Steffani Jemison: Sensus Plenior
The work of New York-based artist Steffani Jemison is rooted in research and combines time-based media and discursive platforms to examine African-American culture. Exploring the limitations of language, Jemison’s work resists the logic of conventional storytelling to expose the entanglements of time, history and progress. Her new commission Sensus Plenior [Latin for “Fuller Meaning”] considers the relationship between language, gesture and song in black gospel mime, focusing on the work and ideas of ordained minister Susan Webb and the Master Mime Ministry of Harlem. Through their elaborate and ecstatic choreography, gospel mime performers draw on dual genealogies that can be traced both to the revolutionary mime artist Marcel Marceau and West African dance traditions. In her videos, Jemison complicates the boundaries of performance and cinema, allowing the audience to become suspended outside structures of linear time and controlled meaning.
In the black-and-white video, Susan Webb (the performer) is made visible as she goes throughthe motions of performing a routine punctuated by moments of pause, stillness, conversation and laughter. Influenced by Jemison’s interest in silent cinema, the video opens a new line of enquiry into mime as a space that unveiled the performance of the self and the limits of speech at the turn of the twentieth century. During the period of rapid modernisation and shifting aesthetic hierarchies, cinema and pantomime were described as “silent” art forms sharing specific characteristics. Jemison favours a single-shot, single-take approach, often using the elaborate tropes of repetition, movement, improvisation and entropy found in early cinema. The relationship between the restrained visual narrative and the excessive physical movements of the protagonists opens up a space of ordering and disordering time, an allegory of political progress.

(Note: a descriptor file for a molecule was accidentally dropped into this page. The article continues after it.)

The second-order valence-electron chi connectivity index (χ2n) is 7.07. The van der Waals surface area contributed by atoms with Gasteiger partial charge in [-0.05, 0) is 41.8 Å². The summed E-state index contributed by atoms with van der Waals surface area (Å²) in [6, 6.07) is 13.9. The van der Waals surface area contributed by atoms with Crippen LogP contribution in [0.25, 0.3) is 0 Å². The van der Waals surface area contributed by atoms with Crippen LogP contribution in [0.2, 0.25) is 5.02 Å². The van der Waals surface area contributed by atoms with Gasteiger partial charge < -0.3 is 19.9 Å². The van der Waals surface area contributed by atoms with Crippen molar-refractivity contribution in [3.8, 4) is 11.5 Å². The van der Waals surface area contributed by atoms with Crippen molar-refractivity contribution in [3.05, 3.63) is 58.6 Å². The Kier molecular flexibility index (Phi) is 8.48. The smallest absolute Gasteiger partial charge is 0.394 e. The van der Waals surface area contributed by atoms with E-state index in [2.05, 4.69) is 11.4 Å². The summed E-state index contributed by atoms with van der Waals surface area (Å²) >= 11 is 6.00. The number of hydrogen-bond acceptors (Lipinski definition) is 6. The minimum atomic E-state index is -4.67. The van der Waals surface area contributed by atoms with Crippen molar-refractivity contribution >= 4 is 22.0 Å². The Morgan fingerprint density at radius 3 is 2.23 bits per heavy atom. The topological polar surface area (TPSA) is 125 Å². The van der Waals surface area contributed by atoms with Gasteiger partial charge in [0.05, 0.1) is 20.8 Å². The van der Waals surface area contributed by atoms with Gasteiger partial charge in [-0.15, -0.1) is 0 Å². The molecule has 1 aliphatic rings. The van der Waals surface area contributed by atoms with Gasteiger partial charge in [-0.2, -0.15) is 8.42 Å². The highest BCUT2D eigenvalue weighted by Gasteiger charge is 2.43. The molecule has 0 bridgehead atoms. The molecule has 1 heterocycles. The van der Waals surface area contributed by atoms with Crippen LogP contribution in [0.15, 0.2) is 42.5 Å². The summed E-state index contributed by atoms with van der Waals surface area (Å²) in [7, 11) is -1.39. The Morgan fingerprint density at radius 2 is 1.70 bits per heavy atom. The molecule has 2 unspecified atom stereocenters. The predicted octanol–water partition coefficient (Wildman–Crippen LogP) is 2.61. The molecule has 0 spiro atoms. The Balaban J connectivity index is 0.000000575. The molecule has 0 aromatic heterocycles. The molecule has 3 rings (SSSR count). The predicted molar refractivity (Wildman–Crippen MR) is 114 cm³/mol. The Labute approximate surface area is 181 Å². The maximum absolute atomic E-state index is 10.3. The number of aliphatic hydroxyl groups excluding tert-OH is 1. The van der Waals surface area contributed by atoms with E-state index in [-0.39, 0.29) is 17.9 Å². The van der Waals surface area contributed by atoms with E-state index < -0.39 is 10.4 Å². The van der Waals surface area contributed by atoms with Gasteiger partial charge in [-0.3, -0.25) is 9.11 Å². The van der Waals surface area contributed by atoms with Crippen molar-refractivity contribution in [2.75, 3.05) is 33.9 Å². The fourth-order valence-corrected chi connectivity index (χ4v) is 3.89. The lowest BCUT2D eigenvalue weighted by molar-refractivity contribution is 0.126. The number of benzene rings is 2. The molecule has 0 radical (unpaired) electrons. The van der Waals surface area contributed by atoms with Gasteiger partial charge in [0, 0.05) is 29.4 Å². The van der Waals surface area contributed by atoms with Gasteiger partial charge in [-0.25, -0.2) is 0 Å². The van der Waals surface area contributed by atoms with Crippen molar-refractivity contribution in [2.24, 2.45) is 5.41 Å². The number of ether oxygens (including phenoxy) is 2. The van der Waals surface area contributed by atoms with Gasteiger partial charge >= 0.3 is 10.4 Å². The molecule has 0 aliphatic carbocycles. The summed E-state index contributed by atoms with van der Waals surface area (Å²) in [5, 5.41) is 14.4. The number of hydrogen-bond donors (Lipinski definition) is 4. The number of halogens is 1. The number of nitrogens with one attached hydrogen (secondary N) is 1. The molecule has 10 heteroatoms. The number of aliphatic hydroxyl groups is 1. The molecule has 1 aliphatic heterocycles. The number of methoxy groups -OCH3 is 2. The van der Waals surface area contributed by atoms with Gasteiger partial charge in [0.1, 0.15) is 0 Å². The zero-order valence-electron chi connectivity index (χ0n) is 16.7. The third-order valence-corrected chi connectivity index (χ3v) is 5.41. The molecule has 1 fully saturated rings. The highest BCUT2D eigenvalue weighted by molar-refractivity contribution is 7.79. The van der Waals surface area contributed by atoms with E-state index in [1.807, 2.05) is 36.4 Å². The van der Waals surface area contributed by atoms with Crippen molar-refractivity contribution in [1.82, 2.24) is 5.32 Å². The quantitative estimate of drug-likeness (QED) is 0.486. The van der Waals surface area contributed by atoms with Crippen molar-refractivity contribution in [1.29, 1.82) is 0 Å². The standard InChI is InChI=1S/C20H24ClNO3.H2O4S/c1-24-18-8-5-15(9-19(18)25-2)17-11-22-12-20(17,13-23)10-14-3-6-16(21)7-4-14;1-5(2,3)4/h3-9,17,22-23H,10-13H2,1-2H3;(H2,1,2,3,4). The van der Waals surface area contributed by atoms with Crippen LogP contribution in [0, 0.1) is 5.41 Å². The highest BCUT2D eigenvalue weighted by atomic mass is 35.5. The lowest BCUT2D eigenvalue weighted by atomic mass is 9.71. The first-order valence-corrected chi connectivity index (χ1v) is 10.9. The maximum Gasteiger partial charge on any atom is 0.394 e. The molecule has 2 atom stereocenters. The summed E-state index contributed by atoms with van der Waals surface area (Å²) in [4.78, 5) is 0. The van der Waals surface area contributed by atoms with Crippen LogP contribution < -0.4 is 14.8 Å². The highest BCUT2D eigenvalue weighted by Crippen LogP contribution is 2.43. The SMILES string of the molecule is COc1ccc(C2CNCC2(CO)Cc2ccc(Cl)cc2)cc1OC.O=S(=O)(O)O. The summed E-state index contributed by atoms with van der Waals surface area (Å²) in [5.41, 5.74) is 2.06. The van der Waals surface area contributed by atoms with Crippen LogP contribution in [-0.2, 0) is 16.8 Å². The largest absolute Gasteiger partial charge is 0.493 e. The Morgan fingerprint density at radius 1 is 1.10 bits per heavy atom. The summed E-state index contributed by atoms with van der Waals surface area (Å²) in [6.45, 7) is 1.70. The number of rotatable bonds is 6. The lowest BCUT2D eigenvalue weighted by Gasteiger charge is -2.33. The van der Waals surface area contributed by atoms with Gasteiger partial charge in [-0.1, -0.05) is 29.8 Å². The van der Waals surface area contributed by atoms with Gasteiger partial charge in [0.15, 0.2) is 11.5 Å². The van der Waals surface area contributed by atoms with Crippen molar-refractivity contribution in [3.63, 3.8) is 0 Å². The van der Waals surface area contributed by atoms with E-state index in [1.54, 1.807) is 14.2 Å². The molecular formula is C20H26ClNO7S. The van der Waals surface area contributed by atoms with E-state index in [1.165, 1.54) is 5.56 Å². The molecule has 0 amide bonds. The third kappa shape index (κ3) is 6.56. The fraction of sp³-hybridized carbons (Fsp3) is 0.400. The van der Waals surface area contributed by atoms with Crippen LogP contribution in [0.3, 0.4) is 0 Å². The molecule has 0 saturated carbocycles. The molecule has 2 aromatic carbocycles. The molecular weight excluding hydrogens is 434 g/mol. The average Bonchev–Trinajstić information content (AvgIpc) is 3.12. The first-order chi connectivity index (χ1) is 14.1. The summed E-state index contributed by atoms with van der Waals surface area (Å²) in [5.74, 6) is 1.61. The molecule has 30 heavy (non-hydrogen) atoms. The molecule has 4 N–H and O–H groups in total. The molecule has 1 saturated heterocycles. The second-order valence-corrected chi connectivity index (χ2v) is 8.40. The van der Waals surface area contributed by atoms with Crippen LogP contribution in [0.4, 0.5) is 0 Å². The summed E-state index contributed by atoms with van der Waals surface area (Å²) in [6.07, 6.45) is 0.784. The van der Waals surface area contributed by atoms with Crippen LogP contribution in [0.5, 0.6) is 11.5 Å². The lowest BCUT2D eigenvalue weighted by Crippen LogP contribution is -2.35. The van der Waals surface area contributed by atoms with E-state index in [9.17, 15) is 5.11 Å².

Sensus Plenior is accompanied by an unnerving soundtrack of rhythmic strings, improvised by Mazz Swift (violin) and Brandon Lopez (upright bass) and arranged by Jemison, that disrupts the narrative order. The musicians interpreted the video sequences of pantomimed gestures, allowing for a unique dialogue between separate artistic lexicons, textures and performances. By the close of the video, Webb appears transformed in full-costume; her facial expressions are amplified by the make-up, her movements elevated by their social context. Sensus Plenior centres on the black body’s movement through time and space, and its strangeness is suspended between the balance of distance and intimacy. Resisting the psychologically developed character of modern cinema, the performer reserves the freedom to behave unpredictably, thus drawing attention to the distinction between black private life and black public life.
Jemison’s work is rooted in a black radical tradition that engages philosophical questions of deconstruction and improvisation as the core tenets of what scholar and poet Fred Moten has called “a new Enlightenment”. Shifting beyond the notion of blackness as a space of mere representation, her work explores ideas concerning the movement of the body in social time and space. In the context of the exhibition The Economy of Living Things and the network of interconnected actions defining the timeless globalised world, Jemison’s work makes clear the impossibility of politics without movement. Centring on black bodies, her subjects emerge at the interaction of upheaval and interruption, revealing the boundless potential of gesture in relation to historical progress. This emphasis on the universality of language as it relates to diverse communities and social spaces aligns the work with the practices of “creolisation” and the right to opacity. By forcing open the limitations of language, Jemison’s work continues to explore “otherness” as specific conditions of our contemporary and historical realities.
Press Release, Jeu de Paume, September 2017 © Osei Bonsu, 2017.
Installation views, Steffani Jemison: Sensus Plenior © Jeu de Paume, Photographe Raphaël Chipault